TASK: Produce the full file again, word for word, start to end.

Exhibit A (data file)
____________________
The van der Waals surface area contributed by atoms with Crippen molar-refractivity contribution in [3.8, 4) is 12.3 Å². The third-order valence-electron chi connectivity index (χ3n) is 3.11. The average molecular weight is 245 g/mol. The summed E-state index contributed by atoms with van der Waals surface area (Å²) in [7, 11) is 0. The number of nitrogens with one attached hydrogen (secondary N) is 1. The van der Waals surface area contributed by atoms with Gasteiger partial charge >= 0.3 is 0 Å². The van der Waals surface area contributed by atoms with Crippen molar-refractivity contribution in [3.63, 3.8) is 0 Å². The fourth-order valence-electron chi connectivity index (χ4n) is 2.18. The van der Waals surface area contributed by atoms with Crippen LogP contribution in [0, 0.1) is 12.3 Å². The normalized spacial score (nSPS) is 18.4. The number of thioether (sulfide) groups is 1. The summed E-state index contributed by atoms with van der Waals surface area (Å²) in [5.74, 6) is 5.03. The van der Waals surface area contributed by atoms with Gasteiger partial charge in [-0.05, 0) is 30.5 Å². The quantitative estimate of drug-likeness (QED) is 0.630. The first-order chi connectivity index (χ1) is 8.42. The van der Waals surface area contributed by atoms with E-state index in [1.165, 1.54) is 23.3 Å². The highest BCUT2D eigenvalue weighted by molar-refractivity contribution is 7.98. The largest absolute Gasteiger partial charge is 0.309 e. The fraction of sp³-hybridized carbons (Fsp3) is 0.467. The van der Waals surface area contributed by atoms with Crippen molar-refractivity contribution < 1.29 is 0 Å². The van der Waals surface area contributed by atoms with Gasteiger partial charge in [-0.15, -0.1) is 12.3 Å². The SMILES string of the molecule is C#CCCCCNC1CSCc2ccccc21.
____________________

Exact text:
The van der Waals surface area contributed by atoms with Crippen molar-refractivity contribution in [3.8, 4) is 12.3 Å². The third-order valence-electron chi connectivity index (χ3n) is 3.11. The average molecular weight is 245 g/mol. The summed E-state index contributed by atoms with van der Waals surface area (Å²) in [7, 11) is 0. The number of nitrogens with one attached hydrogen (secondary N) is 1. The van der Waals surface area contributed by atoms with Gasteiger partial charge >= 0.3 is 0 Å². The van der Waals surface area contributed by atoms with Crippen molar-refractivity contribution in [3.63, 3.8) is 0 Å². The fourth-order valence-electron chi connectivity index (χ4n) is 2.18. The van der Waals surface area contributed by atoms with Crippen LogP contribution in [0, 0.1) is 12.3 Å². The normalized spacial score (nSPS) is 18.4. The number of thioether (sulfide) groups is 1. The summed E-state index contributed by atoms with van der Waals surface area (Å²) in [5.74, 6) is 5.03. The van der Waals surface area contributed by atoms with Gasteiger partial charge in [-0.05, 0) is 30.5 Å². The quantitative estimate of drug-likeness (QED) is 0.630. The first-order chi connectivity index (χ1) is 8.42. The van der Waals surface area contributed by atoms with E-state index in [1.165, 1.54) is 23.3 Å². The highest BCUT2D eigenvalue weighted by molar-refractivity contribution is 7.98. The largest absolute Gasteiger partial charge is 0.309 e. The fraction of sp³-hybridized carbons (Fsp3) is 0.467. The van der Waals surface area contributed by atoms with Crippen molar-refractivity contribution < 1.29 is 0 Å². The van der Waals surface area contributed by atoms with Gasteiger partial charge in [-0.15, -0.1) is 12.3 Å². The SMILES string of the molecule is C#CCCCCNC1CSCc2ccccc21.